A rally in U.S. yields is clouding the outlook for one of the market’s most popular trades: betting against the dollar.
The U.S. currency is up more than 1% from its recent lows, shadowing a move that has taken the benchmark 10-year Treasury yield to its highest level since March on expectations that a Democratic-controlled Congress will dish out more stimulus in 2021 as vaccines roll back the coronavirus pandemic.
Most of the factors that dragged the dollar to multi-year lows in 2020 - including expectations that the Federal Reserve will keep rates at rock-bottom levels - remain intact, and many believe the dollar’s nascent rally is unlikely to last.
Still, the prospect that rising yields will continue burnishing the dollar’s attractiveness has given pause to some investors betting on more declines in the greenback.
“For the majority of 2020, we were more negative on the dollar,” said Thanos Bardas, managing director and co-head of global investment-grade fixed income at Neuberger Berman. “From here we are looking for more two-way action.”
The U.S. 10-year note now has a 165 basis point yield advantage over its German counterpart, up from around 100 basis points in July.
Momentum for at least a short-term bounce could come if nervous dollar bears start unwinding short positions built up over the last several months, analysts said: nearly $30 billion was arrayed against the dollar in futures markets alone last week, CFTC data showed, while fund managers in the most recent BofA Research survey named shorting the dollar as the market’s second “most crowded” trade.
“It has become more risky to continue to be dollar bearish,” said John Doyle, vice president of dealing and trading at FX payments firm Tempus Inc. “The long-term weakness in the dollar may be overdone a touch.”
A bout of dollar strength may hurt trades that thrived during last year’s 7% drop in the U.S. currency, including bets on many global currencies and commodities such as gold.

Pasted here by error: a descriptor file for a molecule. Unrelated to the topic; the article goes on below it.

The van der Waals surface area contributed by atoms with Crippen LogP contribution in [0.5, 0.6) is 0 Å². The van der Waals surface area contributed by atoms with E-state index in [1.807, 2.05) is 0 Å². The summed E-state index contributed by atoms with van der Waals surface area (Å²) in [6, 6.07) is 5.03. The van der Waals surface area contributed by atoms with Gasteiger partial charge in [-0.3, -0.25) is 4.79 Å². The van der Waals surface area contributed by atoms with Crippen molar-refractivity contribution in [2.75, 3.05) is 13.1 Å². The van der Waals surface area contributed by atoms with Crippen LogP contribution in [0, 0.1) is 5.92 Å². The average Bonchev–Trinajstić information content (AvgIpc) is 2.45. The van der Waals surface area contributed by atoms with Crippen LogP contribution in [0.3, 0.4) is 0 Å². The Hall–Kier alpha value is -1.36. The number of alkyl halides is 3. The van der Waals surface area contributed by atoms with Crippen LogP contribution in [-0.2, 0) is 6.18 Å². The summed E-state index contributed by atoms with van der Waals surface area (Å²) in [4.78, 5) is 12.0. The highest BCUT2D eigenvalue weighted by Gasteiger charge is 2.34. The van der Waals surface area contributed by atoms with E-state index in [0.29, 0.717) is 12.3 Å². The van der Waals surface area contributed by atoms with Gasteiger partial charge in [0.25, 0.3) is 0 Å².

Following a 25% gain in 2020, gold prices have slipped some 2% year-to-date.
The dollar, a popular safe haven, may also be benefiting from heightened uncertainty in Washington, as fears of further political unrest swirl amid reports of protests planned around President-elect Joe Biden’s inauguration on Jan. 20.
“I think that is exaggerating the strength in the dollar,” said Paresh Upadhyaya, director of currency strategy and portfolio manager for Amundi Pioneer Asset Management.
The dollar’s rise has weakened the technical picture for the euro, with the common currency falling below the 10- and 21-day moving averages, which had been acting as support since early November.
Darkening economic clouds across Europe amid new lockdown measures to fight a second COVID-19 wave have also undercut the case for a rising euro.
“We are skeptical about substantial further euro strength, particularly during a Eurozone recession that is more severe than in most of the rest of the world,” said Athanasios Vamvakidis, global head of G10 FX strategy at Bank of America Merrill Lynch.
Still, some investors believe a rise in U.S. yields can only go so far.
“We’re not going to see U.S. yields moving up to a level where they are going to provide more yield-based support for the dollar,” said Jeremy Stretch, head of G10 FX strategy at CIBC.
For investors looking to see if the recent dollar rally has staying power, real U.S. yields - which take inflation into account - may be key.
So far, U.S. Treasury real yields across the curve remain well in negative territory, making holding dollars less appealing to investors. “The moment real yields start to move in the same direction as nominal yields, to me, is a signal that we could see a stronger dollar,” Amundi Pioneer’s Upadhyaya said.
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